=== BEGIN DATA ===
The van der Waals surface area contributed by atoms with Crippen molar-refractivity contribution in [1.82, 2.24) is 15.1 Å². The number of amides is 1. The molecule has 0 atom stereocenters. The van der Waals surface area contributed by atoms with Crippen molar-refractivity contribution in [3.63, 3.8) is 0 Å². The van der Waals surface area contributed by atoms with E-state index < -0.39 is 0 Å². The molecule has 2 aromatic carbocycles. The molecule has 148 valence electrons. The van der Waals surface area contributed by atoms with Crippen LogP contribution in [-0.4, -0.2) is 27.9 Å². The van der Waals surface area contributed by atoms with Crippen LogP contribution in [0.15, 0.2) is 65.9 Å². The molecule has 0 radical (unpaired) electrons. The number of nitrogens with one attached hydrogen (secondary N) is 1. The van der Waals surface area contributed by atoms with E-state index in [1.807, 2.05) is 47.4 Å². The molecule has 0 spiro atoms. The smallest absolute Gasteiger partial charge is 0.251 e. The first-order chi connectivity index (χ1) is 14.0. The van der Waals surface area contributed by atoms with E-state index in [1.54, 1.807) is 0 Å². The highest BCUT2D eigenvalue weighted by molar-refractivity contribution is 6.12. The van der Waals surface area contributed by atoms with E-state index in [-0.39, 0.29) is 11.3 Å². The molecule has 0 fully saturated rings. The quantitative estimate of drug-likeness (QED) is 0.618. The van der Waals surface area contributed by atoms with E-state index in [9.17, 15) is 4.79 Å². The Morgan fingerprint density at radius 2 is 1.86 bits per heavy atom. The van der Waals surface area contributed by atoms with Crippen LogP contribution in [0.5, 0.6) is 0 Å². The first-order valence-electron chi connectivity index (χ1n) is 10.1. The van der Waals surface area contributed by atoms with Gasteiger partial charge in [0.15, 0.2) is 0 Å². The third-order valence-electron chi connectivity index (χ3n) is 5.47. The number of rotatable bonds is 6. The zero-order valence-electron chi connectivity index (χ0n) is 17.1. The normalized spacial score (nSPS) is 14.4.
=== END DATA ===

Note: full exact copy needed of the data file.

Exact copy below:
The van der Waals surface area contributed by atoms with Crippen molar-refractivity contribution in [1.82, 2.24) is 15.1 Å². The number of amides is 1. The molecule has 0 atom stereocenters. The van der Waals surface area contributed by atoms with Crippen molar-refractivity contribution in [3.63, 3.8) is 0 Å². The van der Waals surface area contributed by atoms with E-state index < -0.39 is 0 Å². The molecule has 2 aromatic carbocycles. The molecule has 148 valence electrons. The van der Waals surface area contributed by atoms with Crippen LogP contribution in [-0.4, -0.2) is 27.9 Å². The van der Waals surface area contributed by atoms with Crippen LogP contribution in [0.15, 0.2) is 65.9 Å². The molecule has 0 radical (unpaired) electrons. The number of nitrogens with one attached hydrogen (secondary N) is 1. The van der Waals surface area contributed by atoms with E-state index in [1.807, 2.05) is 47.4 Å². The molecule has 0 spiro atoms. The smallest absolute Gasteiger partial charge is 0.251 e. The first-order chi connectivity index (χ1) is 14.0. The van der Waals surface area contributed by atoms with E-state index in [1.54, 1.807) is 0 Å². The highest BCUT2D eigenvalue weighted by molar-refractivity contribution is 6.12. The van der Waals surface area contributed by atoms with E-state index in [-0.39, 0.29) is 11.3 Å². The molecule has 0 fully saturated rings. The quantitative estimate of drug-likeness (QED) is 0.618. The van der Waals surface area contributed by atoms with E-state index in [9.17, 15) is 4.79 Å². The Morgan fingerprint density at radius 2 is 1.86 bits per heavy atom. The van der Waals surface area contributed by atoms with Crippen LogP contribution in [0.5, 0.6) is 0 Å². The first-order valence-electron chi connectivity index (χ1n) is 10.1. The van der Waals surface area contributed by atoms with Gasteiger partial charge in [0.15, 0.2) is 0 Å². The third-order valence-electron chi connectivity index (χ3n) is 5.47. The number of rotatable bonds is 6. The zero-order valence-electron chi connectivity index (χ0n) is 17.1. The normalized spacial score (nSPS) is 14.4.